Wednesday, November 20, 2013

"That unnameable something..."

.... C.S. Lewis names this longing with the German word sehnsucht. He calls it “the inconsolable longing in the heart for we know not what.” At the end of Pilgrim’s Regress he said it was, “That unnameable something, desire for which pierces us like a rapier at the smell of bonfire, the sound of wild ducks flying overhead, the title of The Well at the World’s End, the opening lines of Kubla Khan, the morning cobwebs in late summer, or the noise of falling waves.”

This longing remains dormant in daily life until it is sparked by a profound aesthetic experience. Suddenly the soul awakes, and the longing is fleetingly fulfilled. C.S. Lewis called this surge in the heart, this uplift “Joy”. This painfully exquisite joy comes unbidden and echoes in his heart like the sounding of the distant horn of a long lost hero. ....

This same sense of longing linked with memory echoes through T.S. Eliot’s Four Quartets. Each of the quartets summons up the memories of the past through a particular place that surges with meaning for Eliot. Burnt Norton was the site of a ruined country house and garden in Gloucestershire that Eliot visited with an old school friend....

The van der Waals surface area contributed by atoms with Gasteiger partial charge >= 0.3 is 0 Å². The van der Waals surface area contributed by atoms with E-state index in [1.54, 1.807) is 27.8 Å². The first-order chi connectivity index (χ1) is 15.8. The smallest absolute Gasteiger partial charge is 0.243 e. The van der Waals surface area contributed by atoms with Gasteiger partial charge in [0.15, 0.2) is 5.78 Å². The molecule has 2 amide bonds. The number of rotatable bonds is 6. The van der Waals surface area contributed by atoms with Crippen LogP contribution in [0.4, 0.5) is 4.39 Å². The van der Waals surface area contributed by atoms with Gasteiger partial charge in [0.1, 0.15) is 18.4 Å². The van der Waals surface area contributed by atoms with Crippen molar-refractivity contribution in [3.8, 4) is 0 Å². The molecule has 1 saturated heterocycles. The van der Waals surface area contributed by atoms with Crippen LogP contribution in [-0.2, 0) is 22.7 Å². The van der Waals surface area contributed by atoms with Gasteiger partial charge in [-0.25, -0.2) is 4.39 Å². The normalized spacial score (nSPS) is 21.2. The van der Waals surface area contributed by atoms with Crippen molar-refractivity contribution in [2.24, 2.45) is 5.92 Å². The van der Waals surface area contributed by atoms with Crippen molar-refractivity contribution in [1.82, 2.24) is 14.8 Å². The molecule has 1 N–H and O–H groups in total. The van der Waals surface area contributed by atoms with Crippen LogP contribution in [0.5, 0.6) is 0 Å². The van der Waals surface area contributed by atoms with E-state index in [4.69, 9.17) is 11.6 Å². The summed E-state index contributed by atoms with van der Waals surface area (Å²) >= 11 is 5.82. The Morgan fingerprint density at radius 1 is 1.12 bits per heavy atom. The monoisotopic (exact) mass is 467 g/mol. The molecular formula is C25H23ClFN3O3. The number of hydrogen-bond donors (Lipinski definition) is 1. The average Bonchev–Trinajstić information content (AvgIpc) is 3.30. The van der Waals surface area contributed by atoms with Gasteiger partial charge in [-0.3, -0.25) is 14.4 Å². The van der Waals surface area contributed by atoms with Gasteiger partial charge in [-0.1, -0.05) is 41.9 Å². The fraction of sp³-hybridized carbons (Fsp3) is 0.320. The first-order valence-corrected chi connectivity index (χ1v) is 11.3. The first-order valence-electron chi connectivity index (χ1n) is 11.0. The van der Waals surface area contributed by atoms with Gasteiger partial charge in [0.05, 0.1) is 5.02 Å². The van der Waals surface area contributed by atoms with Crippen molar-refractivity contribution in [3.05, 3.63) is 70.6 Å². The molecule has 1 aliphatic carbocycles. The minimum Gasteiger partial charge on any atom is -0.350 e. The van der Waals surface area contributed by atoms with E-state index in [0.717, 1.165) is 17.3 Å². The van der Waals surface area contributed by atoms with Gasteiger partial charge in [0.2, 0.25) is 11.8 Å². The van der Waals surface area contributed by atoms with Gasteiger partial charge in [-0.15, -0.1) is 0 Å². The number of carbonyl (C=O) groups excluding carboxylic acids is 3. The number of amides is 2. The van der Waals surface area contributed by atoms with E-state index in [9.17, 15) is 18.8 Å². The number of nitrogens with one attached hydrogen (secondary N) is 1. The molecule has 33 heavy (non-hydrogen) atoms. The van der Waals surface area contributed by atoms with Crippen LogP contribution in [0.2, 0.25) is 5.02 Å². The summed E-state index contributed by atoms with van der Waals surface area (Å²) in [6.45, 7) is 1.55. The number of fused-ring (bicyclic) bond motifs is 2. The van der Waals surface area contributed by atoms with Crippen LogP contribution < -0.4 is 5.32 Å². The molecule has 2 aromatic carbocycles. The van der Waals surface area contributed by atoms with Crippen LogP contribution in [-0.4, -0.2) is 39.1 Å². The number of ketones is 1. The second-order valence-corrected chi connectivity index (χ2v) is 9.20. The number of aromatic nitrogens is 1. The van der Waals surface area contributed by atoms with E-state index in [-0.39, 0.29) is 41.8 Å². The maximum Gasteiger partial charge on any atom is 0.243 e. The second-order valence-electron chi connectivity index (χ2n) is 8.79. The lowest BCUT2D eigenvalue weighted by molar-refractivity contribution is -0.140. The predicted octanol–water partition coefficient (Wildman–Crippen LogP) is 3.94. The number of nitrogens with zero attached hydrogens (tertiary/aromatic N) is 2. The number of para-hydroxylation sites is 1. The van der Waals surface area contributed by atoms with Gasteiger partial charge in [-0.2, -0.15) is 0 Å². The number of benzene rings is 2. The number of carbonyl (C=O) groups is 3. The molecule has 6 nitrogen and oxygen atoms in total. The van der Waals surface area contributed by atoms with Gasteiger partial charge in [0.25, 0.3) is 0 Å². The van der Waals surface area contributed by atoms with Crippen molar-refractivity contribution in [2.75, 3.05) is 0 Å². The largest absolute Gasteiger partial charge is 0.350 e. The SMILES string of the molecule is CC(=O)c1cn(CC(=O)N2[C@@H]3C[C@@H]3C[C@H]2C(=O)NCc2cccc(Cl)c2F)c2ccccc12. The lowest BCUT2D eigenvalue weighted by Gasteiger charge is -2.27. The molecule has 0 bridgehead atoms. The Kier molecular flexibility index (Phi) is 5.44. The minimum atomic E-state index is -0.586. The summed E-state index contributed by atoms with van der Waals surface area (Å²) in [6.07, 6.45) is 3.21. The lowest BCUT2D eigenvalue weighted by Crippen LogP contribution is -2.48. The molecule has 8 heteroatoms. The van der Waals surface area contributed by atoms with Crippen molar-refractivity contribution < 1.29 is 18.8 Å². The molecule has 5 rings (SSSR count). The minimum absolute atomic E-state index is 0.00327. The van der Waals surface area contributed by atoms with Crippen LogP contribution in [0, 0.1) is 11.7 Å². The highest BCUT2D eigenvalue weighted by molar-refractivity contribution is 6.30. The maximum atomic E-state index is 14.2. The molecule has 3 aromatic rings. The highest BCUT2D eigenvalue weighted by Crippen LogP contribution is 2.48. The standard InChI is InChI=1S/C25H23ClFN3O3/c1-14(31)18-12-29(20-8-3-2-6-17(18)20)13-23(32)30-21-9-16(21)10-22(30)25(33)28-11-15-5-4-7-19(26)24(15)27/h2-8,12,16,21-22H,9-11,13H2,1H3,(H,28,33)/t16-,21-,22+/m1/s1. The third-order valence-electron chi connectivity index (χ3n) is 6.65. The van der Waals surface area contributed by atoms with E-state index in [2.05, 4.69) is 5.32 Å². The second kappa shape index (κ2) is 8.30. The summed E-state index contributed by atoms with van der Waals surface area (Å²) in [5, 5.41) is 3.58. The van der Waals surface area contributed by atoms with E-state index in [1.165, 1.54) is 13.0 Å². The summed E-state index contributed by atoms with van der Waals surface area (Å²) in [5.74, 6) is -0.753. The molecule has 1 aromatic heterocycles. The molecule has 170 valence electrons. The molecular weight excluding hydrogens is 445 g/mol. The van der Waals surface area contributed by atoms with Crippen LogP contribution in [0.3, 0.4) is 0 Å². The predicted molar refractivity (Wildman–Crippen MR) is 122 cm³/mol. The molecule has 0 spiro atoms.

.... They wander through the garden in silence. The afternoon light is still and unmoving. Birds call and the longing for “what might have been” is palpable. The entire poem can be read as an extended explication and meditation on Lewis’ sehnsucht. For Eliot this intense longing leads to the heart of contemplation at “the still point of the turning world.” This contemplative moment is, “By a grace of sense, a white light still and moving, Erhebung without motion, concentration without elimination, both a new world, And the old made explicit.”

Erhebung” is a German word which means “lift” or “upsurge” and Eliot uses it here to imply the emotional lift which Lewis terms “Joy.” .... [more]